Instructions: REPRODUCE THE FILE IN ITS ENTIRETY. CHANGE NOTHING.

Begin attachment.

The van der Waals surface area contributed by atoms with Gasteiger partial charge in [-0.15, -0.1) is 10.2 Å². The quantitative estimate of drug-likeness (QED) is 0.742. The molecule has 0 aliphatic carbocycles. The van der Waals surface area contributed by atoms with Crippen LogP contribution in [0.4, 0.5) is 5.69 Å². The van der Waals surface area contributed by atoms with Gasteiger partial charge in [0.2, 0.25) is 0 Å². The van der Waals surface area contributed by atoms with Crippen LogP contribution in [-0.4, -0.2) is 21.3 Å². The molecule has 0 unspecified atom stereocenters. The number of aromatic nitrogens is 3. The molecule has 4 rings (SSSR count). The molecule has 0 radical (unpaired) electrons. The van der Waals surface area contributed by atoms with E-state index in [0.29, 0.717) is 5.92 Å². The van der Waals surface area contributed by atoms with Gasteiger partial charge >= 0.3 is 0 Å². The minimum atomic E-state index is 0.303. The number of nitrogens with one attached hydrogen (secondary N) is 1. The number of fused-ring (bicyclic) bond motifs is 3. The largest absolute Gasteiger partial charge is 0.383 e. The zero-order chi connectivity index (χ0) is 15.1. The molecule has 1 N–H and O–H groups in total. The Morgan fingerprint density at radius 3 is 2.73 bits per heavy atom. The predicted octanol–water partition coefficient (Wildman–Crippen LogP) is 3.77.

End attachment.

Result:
The van der Waals surface area contributed by atoms with Gasteiger partial charge in [-0.15, -0.1) is 10.2 Å². The quantitative estimate of drug-likeness (QED) is 0.742. The molecule has 0 aliphatic carbocycles. The van der Waals surface area contributed by atoms with Crippen LogP contribution in [0.4, 0.5) is 5.69 Å². The van der Waals surface area contributed by atoms with Gasteiger partial charge in [0.2, 0.25) is 0 Å². The van der Waals surface area contributed by atoms with Crippen LogP contribution in [-0.4, -0.2) is 21.3 Å². The molecule has 0 unspecified atom stereocenters. The number of aromatic nitrogens is 3. The molecule has 4 rings (SSSR count). The molecule has 0 radical (unpaired) electrons. The van der Waals surface area contributed by atoms with E-state index in [0.29, 0.717) is 5.92 Å². The van der Waals surface area contributed by atoms with Gasteiger partial charge >= 0.3 is 0 Å². The minimum atomic E-state index is 0.303. The number of nitrogens with one attached hydrogen (secondary N) is 1. The number of fused-ring (bicyclic) bond motifs is 3. The largest absolute Gasteiger partial charge is 0.383 e. The zero-order chi connectivity index (χ0) is 15.1. The molecule has 1 N–H and O–H groups in total. The Morgan fingerprint density at radius 3 is 2.73 bits per heavy atom. The predicted octanol–water partition coefficient (Wildman–Crippen LogP) is 3.77.